Petra Schott won the Abstract Award in the Jackson’s Painting Prize this year with her work And Then She Decided to Take a Bath. In this interview, she discusses unexpectedly reconnecting with art, dancing in her studio, and how her work changes with the seasons.
Above image: Petra explaining her work
Artist Interview with Petra Schott
Josephine: Could you tell us about your artistic background? How did you become an artist?
Petra: I transitioned into the realm of artistry unexpectedly during my first law exam. Amidst the stress of that period, I found myself yearning for a hands-on outlet that didn’t require constant contemplation. This led me to unearth my collection of watercolour paints. Reconnecting with these vibrant pigments brought me immense delight, and from that point onward, I wholeheartedly embraced the world of painting as a part of my journey.
Josephine: What’s your relationship with colour and how do you decide on the colour palette of a painting?
Petra: I rely on my intuition when selecting colours and embarking on a new painting. Frequently, my affection for particular hues persists across multiple works. Presently, amidst the balmy weeks of summer, my canvases are infused with vibrant reds, while the subdued tones dominate my art in the winter months. My faith in my intuition is resolute; I might even mistakenly reach for what I believe to be a blue, only to discover it’s green — yet I embrace it regardless. This practice primarily holds true for the initial layers. As the painting progresses towards its final form, I become progressively more deliberate in my colour application.
Josephine: What materials or tools could you not live without? Do you use anything unconventional?
Petra: My selection of tools adheres to conventional options, primarily relying on an array of brushes in varying sizes. On occasions, I incorporate rags to strategically remove specific pigments, unveiling the underlying colours in select areas. Additionally, I occasionally employ sewing or adhesive techniques to affix elements onto the canvas. Also, I sometimes use my fingers. However, these techniques encompass the extent of my artistic toolkit.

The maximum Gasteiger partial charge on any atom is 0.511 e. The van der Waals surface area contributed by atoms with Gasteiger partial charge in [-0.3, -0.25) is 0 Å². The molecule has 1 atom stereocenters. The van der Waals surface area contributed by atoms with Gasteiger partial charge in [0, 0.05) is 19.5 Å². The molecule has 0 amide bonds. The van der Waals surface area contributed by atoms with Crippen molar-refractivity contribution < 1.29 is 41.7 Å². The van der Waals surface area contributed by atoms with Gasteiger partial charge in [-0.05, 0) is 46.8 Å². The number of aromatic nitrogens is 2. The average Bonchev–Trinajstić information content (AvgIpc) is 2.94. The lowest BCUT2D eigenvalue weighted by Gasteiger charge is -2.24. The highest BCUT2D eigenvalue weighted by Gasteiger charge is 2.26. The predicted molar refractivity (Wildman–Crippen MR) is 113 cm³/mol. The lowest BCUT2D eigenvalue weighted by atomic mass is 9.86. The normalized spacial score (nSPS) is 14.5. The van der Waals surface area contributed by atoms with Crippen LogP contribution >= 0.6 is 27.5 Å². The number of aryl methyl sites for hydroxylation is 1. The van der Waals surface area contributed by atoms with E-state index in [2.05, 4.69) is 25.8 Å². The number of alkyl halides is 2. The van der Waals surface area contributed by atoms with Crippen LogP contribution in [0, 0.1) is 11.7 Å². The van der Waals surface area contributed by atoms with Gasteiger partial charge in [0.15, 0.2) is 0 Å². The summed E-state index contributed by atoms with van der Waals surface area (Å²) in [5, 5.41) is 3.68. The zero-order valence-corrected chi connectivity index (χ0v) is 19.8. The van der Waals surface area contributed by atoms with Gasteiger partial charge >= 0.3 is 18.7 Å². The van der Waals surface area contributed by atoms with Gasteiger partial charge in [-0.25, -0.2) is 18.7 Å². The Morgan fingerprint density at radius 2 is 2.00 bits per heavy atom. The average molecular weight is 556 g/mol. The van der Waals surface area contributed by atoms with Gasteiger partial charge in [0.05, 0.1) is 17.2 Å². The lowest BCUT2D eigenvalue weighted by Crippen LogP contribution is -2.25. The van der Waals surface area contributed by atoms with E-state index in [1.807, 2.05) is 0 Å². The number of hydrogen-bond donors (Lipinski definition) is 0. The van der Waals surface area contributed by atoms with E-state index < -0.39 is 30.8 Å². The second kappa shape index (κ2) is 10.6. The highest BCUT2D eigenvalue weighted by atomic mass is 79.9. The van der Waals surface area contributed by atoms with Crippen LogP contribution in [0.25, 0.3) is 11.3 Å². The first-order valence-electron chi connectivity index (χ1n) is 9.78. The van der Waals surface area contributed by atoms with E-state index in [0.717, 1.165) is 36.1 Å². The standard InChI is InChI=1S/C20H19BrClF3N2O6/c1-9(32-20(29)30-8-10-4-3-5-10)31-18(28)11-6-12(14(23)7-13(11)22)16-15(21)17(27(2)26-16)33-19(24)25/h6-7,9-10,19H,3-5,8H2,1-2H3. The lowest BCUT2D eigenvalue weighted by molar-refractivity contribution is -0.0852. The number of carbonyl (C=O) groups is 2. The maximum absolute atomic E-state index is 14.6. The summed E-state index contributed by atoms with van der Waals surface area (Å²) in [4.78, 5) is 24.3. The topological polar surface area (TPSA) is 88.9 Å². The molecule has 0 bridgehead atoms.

Josephine: Your award-winning painting is an homage to Pierre Bonnard and his paintings of his wife taking a bath. Do you imagine a scene when painting, and blur it to the point of abstraction, or are you painting a depiction of something intangible e.g., a feeling?
Petra: In the award-winning painting titled ‘And Then She Decided to Take a Bath,’ I envisioned a scene akin to what Pierre Bonnard might have beheld. However, my canvas became a vessel for my own emotions and concepts intertwined with the act of bathing. While the colour palette diverges from Bonnard’s, the scene itself assumes an abstract form—though observant eyes might discern the graceful contour of a body submerging into a bathtub, accompanied by subtle hints of personal articles, evoking an intimate atmosphere.
Josephine: How do you deal with artist’s block or moments of creative stagnation during the painting process?
Petra: Experiencing creative block is a rarity for me, owing to my engagement with oil paints and my practice of concurrently working on multiple pieces. Upon entering my studio, there’s usually at least one painting — or more — that beckons with ideas for progression. Yet, if a rare instance of blockage emerges, I peruse the works of artists I hold in high esteem through catalogues – or I begin to dance in my studio. This simple act often kindles the spark of inspiration anew.
Josephine: How do you find the balance between conscious decision-making and spontaneity in your process?
Petra: The interplay between intuitive painting and conscious decision-making is a captivating journey for me. Describing this process adequately often proves challenging. I commence with my favoured colours, guided by intuition, letting the canvas evolve naturally. From there, it’s a dance of assessment: liking what emerges, modifying or layering anew if not. When working on larger canvases, I adopt a gradual approach—applying paint judiciously, allowing intervals for drying, then revisiting with fresh eyes. As layers accumulate, I take a deliberate pause to pinpoint what’s needed. It might entail a bolder form, heightened contrast, an additional hue, or delicate lines. This intricate phase defies straightforward explanation. Regardless, I persist until the artwork resonates with a harmonious vitality that speaks to me.
Josephine: Which historical or contemporary artists have influenced you the most?
Petra: The artistic currents of Cy Twombly, Joan Mitchell, Cecily Brown, Leiko Ikemura, Martha Jungwirth, and Frank Bowling have profoundly shaped my creative path. These painters, among others, have ignited my admiration and artistic resonance.
Josephine: How was your experience taking part in Jackson’s Painting Prize’s first independent large-scale exhibition at Bankside Gallery?
Petra: Participating in the opening was truly a remarkable experience, and I’m filled with gratitude for the opportunity. The Bankside Gallery is an exceptional venue, and being present to witness the collection of award-winning and shortlisted artworks was an exquisite delight.
Josephine: How do you know when a painting is finished?
Petra: Determining the completion of a painting is a nuanced challenge. Occasionally, I grant it a pause for a few days, allowing clarity to emerge. Other times, I continue and recognize a misstep later. Starting a new similar piece and mirroring its progress aids my decision-making process. Yet, in many instances, certainty arises unexpectedly. Like a gentle revelation, I step back, and there it is— undeniably finished.